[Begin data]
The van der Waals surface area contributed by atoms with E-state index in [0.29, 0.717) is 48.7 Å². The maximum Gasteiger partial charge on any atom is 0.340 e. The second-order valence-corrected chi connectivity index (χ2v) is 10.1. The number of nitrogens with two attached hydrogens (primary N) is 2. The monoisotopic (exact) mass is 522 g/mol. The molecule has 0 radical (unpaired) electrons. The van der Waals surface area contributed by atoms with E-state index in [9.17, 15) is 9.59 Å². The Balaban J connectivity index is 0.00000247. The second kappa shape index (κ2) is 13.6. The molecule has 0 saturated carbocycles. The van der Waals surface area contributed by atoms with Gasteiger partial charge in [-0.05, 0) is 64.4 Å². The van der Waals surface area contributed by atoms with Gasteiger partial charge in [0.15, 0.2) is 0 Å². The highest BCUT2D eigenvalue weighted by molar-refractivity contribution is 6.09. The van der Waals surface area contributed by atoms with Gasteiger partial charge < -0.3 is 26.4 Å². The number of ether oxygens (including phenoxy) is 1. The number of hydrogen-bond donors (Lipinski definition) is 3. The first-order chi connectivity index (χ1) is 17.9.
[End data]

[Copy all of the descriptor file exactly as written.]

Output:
The van der Waals surface area contributed by atoms with E-state index in [0.29, 0.717) is 48.7 Å². The maximum Gasteiger partial charge on any atom is 0.340 e. The second-order valence-corrected chi connectivity index (χ2v) is 10.1. The number of nitrogens with two attached hydrogens (primary N) is 2. The monoisotopic (exact) mass is 522 g/mol. The molecule has 0 radical (unpaired) electrons. The van der Waals surface area contributed by atoms with E-state index in [9.17, 15) is 9.59 Å². The Balaban J connectivity index is 0.00000247. The second kappa shape index (κ2) is 13.6. The molecule has 0 saturated carbocycles. The van der Waals surface area contributed by atoms with Gasteiger partial charge in [-0.05, 0) is 64.4 Å². The van der Waals surface area contributed by atoms with Gasteiger partial charge in [0.15, 0.2) is 0 Å². The highest BCUT2D eigenvalue weighted by molar-refractivity contribution is 6.09. The van der Waals surface area contributed by atoms with Gasteiger partial charge < -0.3 is 26.4 Å². The number of ether oxygens (including phenoxy) is 1. The number of hydrogen-bond donors (Lipinski definition) is 3. The first-order chi connectivity index (χ1) is 17.9.